Introducing the world’s first ever scientifically proven precipitation enhancement device (PED) for small and midsized farms. The Traverado PED© is based on research conducted by the US Army and is the only method of increasing rainfall that works on a small scale—right over your crops.

The story of the Traverado PED© is one of coincidence, research and discovery, and for inventor Dr. David Traver Adolphus, it started one day in fourth grade.

On that overcast day, his school held one of their periodical air raid drills*. When the big siren on the roof went off, David joined his classmates under their desks, and waited for the all-clear to sound. So he had plenty of time sitting under there to think, and to look out the windows, and then to wonder: “Why did they always seem to hold air raid drills when it rained?” A seed was planted.

The seed didn’t sprout until years later, when Dr. Traver Adolphus saw a magazine article about new military technologies, including non-lethal pacification devices. One was a “sonic disabler,” which was supposed to incapacitate people through the use of specific frequencies broadcast through tone generators at high volumes. But the Army had a problem: The idea worked just fine in a lab, but when they tried it in the field, what they got instead was …fog.

Following up on the research, it turned out that the Army’s sonic weapon (SW) was emitting frequencies that just happened to coincide with the natural resonance frequency of water. Those emissions in the 32-42khz range are far higher than what humans can hear and would normally not have any discernible effect, but the Army eventually discovered that in combination with the audible high frequency tones around 10,000hz generated by the SW generator, they were setting up a standing wave in the atmosphere. Invisible to the naked eye, it both excited the water molecules present in natural humidity, and kept them suspended.

All the Army was interested in was eliminating the problem, and the odd side effect was forgotten. Until the light went on in Dr. Traver Adolphus’ head. Could this be why they had all those rainy days in school?

In 2002, Dr. Traver Adolphus acquired a surplus engine-powered siren and began small-scale experiments in a warehouse equipped with a commercial misting system. He quickly ran into a problem. He could easily tune his early PED prototypes to produce measurable precipitation, but the parameters varied by the minute. The frequencies needed both to establish a standing wave and to cause the excitement necessary for droplet collusion into precipitable size vary with factors including dust and other atmospheric conditions. After years of experimentation, the Traverado PED emits a continually changing tone. It covers the complete frequency spectrum needed for the effect, and with a repeated oscillation, droplets can't fall out of suspension until they overcome their weight threshold--in other words, until they're heavy enough to fall as rain.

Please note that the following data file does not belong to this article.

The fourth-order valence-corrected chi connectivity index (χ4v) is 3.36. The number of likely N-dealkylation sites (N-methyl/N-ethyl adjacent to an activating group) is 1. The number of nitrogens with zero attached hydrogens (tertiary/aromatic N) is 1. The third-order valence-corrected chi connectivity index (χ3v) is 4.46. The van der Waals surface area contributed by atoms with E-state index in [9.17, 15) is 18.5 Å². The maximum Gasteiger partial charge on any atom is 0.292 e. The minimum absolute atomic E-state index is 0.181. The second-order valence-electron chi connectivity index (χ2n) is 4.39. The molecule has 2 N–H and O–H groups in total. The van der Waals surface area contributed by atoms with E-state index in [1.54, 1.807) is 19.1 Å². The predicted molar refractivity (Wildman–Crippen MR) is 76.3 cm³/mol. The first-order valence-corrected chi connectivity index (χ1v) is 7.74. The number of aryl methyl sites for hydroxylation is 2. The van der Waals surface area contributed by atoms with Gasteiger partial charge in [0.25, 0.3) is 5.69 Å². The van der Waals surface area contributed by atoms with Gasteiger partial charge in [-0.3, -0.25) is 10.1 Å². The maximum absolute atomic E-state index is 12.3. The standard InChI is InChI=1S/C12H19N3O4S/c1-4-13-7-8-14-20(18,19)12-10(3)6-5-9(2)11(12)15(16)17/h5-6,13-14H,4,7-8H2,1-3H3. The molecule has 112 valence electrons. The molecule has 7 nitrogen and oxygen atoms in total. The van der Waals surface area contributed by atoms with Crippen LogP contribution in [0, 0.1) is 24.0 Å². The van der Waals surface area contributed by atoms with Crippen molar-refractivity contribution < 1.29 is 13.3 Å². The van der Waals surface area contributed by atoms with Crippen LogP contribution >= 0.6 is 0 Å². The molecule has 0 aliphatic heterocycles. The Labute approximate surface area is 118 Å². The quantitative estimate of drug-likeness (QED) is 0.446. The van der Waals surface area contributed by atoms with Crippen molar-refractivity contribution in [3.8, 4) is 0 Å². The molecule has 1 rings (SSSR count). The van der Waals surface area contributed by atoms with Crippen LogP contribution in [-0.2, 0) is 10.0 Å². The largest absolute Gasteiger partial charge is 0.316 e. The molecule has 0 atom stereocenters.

Field testing and calibration of an early experimental Traverado PED©

Broadcast in a 135-145dB range (depending on the tone), it’s well within the range of some commercial machinery, and in most communities is permitted under Right-to-Farm laws.

There are other proven rain-producing methods, such as cloud seeding, but only the Traverado PED© is targeted at YOUR farm. Once unit—no larger than a home wood boiler with included 240VAC power supply—can cover 25 or more acres, depending on cloud deck height, humidity and wind. Timing also varies with conditions—in some cases, it can start to rain after as little as 90 minutes of operation.

Only the Traverado PED© is actually installed at YOUR farm, where YOU need it most. Multiple units with overlapping fields of coverage are possible, but must be properly calibrated to avoid sine interference. Or, it can even be redeployed to another location on your farm as your crops rotate or your needs change. All Traverado PED©s come with a service contract to ensure they stay properly calibrated. All YOU need to do is confirm with the included remote weather station that conditions for droplet formation are possible, and hit the remote starter.

The Traverado PED© is not magic. It can’t create rain from a clear blue sky. All it does is mimic the natural processes that normally happen far above ground. But when you have those clouds that just won’t drop a drop, a Traverado PED© can make them open up.